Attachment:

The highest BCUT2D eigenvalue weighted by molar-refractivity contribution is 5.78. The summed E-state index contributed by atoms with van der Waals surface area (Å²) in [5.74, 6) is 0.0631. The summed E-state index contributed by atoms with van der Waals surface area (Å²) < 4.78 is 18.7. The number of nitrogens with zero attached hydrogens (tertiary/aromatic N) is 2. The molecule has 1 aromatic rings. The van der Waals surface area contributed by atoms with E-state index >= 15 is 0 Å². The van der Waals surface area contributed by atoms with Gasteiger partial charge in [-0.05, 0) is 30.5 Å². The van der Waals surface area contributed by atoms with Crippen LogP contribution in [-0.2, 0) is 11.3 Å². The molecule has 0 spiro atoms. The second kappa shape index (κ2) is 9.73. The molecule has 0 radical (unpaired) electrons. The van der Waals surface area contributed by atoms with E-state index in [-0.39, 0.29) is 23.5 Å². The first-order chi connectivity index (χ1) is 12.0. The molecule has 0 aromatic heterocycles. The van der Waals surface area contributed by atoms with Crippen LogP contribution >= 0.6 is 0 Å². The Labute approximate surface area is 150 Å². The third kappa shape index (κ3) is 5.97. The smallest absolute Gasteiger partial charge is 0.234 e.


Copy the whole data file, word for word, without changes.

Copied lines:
The highest BCUT2D eigenvalue weighted by molar-refractivity contribution is 5.78. The summed E-state index contributed by atoms with van der Waals surface area (Å²) in [5.74, 6) is 0.0631. The summed E-state index contributed by atoms with van der Waals surface area (Å²) < 4.78 is 18.7. The number of nitrogens with zero attached hydrogens (tertiary/aromatic N) is 2. The molecule has 1 aromatic rings. The van der Waals surface area contributed by atoms with E-state index >= 15 is 0 Å². The van der Waals surface area contributed by atoms with Gasteiger partial charge in [-0.05, 0) is 30.5 Å². The van der Waals surface area contributed by atoms with Crippen LogP contribution in [-0.2, 0) is 11.3 Å². The molecule has 0 spiro atoms. The second kappa shape index (κ2) is 9.73. The molecule has 0 radical (unpaired) electrons. The van der Waals surface area contributed by atoms with E-state index in [-0.39, 0.29) is 23.5 Å². The first-order chi connectivity index (χ1) is 12.0. The molecule has 0 aromatic heterocycles. The van der Waals surface area contributed by atoms with Crippen LogP contribution >= 0.6 is 0 Å². The Labute approximate surface area is 150 Å². The third kappa shape index (κ3) is 5.97. The smallest absolute Gasteiger partial charge is 0.234 e.